In the United States, it's estimated that more than 500 unique animal and plant species, subspecies and varieties have been driven to extinction since the Pilgrims parked their boat at Plymouth Rock. In biological hotspots like tropical rain forests, the modern toll is much, much worse [source: U.S. Fish and Wildlife Service].

Add to that the fact that the planet contains an untold number of species -- so untold that scientific estimates have outrageous ranges, from 10 and 50 million according to one source, and with fewer than 2 million species currently classified. With so many species unknown, the prospect of saving them all from extinction starts to sound like a herculean task. Plus, while some extinction is normal, the current rate is greatly accelerated making rescue efforts a whirlwind sprint against time.

So what would it take to save every endangered species? Well, it would almost certainly require more resources than we've got. Look at the California condor, for example. To reintroduce that species (whose population as of June 2010 was a grand total of 384 birds, some in the wild and some in captivity, up from around 20 in 1982), it has cost around $1 million a year [sources: San Diego Zoo, U.S. Fish and Wildlife Service].

When you consider the fact that in 2010, the ICUN Red List included 17,315 species in the vulnerable, endangered and critically endangered categories (up from 11,046 in 2000), it would cost an awful lot of money to address each species individually [source: IUCN Red List]. But that doesn't mean we should throw in the towel and not make any effort. By focusing on certain species, we can have a broader impact on decreasing extinction rates and helping the ecosystems around us continue to function. Because that's a good thing.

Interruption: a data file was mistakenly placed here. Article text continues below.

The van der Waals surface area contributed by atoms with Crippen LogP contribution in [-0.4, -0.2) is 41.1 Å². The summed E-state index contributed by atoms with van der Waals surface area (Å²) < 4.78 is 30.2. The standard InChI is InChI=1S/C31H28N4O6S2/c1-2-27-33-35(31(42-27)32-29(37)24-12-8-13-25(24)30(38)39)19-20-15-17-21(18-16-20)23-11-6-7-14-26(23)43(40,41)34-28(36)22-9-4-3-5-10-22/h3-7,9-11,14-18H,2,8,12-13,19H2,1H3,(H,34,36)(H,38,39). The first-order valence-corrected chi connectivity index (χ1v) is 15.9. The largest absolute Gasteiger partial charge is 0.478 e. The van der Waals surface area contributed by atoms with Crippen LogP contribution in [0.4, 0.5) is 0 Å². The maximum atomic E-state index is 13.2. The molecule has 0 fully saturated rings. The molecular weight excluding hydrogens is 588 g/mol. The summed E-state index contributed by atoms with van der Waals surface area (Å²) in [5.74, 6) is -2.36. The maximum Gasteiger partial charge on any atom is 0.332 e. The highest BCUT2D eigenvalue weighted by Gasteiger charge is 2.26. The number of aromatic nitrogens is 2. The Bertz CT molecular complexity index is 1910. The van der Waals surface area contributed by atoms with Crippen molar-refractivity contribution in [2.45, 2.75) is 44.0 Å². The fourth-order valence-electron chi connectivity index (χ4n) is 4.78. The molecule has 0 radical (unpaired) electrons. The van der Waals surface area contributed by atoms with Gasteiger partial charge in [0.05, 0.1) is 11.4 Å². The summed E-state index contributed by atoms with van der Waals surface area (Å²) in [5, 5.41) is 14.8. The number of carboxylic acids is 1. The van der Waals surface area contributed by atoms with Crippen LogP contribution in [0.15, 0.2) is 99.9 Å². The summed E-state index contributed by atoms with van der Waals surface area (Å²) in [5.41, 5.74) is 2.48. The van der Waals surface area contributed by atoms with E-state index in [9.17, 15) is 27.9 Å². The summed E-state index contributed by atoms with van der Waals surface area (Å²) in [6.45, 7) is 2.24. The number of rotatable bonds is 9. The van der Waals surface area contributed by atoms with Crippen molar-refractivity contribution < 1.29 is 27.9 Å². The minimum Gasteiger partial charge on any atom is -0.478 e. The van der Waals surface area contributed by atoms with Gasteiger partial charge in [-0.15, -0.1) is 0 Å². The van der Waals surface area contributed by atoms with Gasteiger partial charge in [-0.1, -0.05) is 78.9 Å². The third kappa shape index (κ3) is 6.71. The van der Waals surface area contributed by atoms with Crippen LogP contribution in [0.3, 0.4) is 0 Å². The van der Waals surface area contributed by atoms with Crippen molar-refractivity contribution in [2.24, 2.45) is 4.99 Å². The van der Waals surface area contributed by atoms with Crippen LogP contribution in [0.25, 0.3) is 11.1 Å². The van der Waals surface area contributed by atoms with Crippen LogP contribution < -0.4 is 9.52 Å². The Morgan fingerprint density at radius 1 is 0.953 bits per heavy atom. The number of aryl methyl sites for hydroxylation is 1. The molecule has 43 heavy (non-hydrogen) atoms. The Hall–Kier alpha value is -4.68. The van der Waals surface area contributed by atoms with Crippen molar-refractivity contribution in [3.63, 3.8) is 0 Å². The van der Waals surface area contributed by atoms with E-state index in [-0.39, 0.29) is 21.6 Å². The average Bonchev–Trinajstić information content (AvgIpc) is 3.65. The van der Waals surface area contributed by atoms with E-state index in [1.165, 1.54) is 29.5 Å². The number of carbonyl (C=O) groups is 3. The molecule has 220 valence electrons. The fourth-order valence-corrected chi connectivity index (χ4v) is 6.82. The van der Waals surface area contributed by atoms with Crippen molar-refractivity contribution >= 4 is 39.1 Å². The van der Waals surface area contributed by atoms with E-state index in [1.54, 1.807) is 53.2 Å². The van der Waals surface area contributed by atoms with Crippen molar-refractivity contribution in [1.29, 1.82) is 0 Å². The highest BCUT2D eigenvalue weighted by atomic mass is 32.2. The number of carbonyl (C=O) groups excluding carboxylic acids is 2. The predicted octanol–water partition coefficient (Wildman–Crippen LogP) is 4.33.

Flagship species are species that help draw attention to environmental issues. By working to save them, conservationists can also serve other distressed populations in a particular habitat. Take elephants, for example. Elephants are awesome, right? So someone looking to donate to a good cause can easily get excited about helping a herd of elephants. He or she can donate some money and help expand a wildlife reserve in Africa, which then means other endangered animals have more protected habitat as well.

But it goes beyond that, because elephants are also fundamentally part of the greater habitat and fulfill many important roles that help promote biodiversity. This makes them a keystone species in addition to a flagship species. They alter the landscape, knocking down trees and stomping on plants, which encourages new tree growth and improves conditions for grazing. They also distribute seeds throughout their territory, and in fact, as many as a third of the tree species in West Africa would be in big trouble if elephants didn't shuttle their seeds around, depositing them in different places.

So even though it's unlikely we have the resources to focus on saving every single species in danger of extinction, by channeling our efforts wisely, we do have a shot at slowing down the alarming extinction rates that have accompanied the rampant habitat loss, the over-exploitation of land, the spread of invasive species and the growing pollution problems that have plagued the planet's animal and plant populations during the past couple of centuries.